Horse Power

I’ll admit, I’m a bit of a Luddite. I’m intrigued by the idea that working horses still have a job — despite the industrial and digital revolutions. Last weekend I went to the Small Farmer’s Journal 35th Annual Horsedrawn Auction & Swap. If a horse can pull it, chances are it will be on the auction block in Madras, Oregon. This year there were stage coaches, buckboards, surreys, freight wagons, sheep wagons, covered wagons, chuck wagons, gypsy carts, sulky carts, forecarts, sleighs, Amish buggies, wagonettes, chariots, a full-size hearse and that’s not the half of it. You could also find all the harness parts to go with whatever rig grabbed your fancy.

As I wandered around ogling the offerings, an antique black surrey caught my eye. Its red velvet seats showed wear and the red fringe rimming the roof had faded to pale pink. Generous wraps of electrical tape reinforced the rods supporting the top. To my eye, the old girl looked ready for a makeover or a museum.

Just then, a passel of Amish or Mennonite kids (hard for me to tell which) surrounded me like a flock of chickadees. Their plain dress set them apart. Two of them, a boy and a girl, climbed up in the buggy and tried it out. They wiggled around, operated whatever was operable, peered at various parts, then climbed out and headed to the next vehicle. I expected some adult to yell at them to get off the equipment, but no one did. Then I realized that these kids probably ride around in buggies all the time. Most of the Amish and some of the Mennonite religious communities have chosen to forego owning and operating automobiles. These kids didn’t think of that old surrey as a fragile artifact. It was just another second-hand horsedrawn vehicle to be put to good use.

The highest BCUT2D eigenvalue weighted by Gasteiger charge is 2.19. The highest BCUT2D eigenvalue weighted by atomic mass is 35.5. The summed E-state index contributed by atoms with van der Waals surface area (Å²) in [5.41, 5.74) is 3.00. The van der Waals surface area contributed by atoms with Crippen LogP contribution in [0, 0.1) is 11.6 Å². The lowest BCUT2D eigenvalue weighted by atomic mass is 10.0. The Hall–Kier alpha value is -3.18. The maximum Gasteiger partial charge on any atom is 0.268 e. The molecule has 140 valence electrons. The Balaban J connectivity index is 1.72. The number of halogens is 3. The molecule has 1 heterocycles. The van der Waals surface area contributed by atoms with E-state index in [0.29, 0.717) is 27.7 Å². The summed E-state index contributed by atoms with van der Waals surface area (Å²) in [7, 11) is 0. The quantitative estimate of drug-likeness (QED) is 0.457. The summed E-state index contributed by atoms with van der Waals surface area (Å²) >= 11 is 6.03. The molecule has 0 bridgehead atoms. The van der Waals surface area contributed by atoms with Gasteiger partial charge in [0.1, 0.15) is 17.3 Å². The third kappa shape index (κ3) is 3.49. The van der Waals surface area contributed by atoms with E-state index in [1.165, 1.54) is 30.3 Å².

I saw the sprawling wagon yard with new eyes. This was no Antiques Roadshow. There were lots of people here buying equipment who planned on using the stuff. Mixed in with the vintage rolling stock were brand new vehicles and harness, much of it made by the “Plain People.”

Being a provincial Westerner, I’m not too familiar with the Amish and “Horse and Buggy” Mennonite communities, so I did some research when I got home. I was surprised to discover that according to the U.S. Cooperative Extension Service, Amish farms are one of the fastest growing segments of the U.S. farm community. (Their population more than doubles every twenty years.) More Amish farms means more horse-powered agriculture, logging, and transportation. Add to them the old timers, traditional loggers, historical reenactment devotees, bioregional back-to-the-landers, sustainable neo-Hippies, super-green organic farmers, and other born-again teamsters and what do you know? Horse power — as in “powered by actual horses” — seems to be making a comeback in America.

Maybe I’m not an atavistic Luddite after all? Or, if I am, I’m in good company.

(Suspect you might be a born-again atavistic Luddite yourself? Subscribe to the Small Farmer’s Journal and find out.)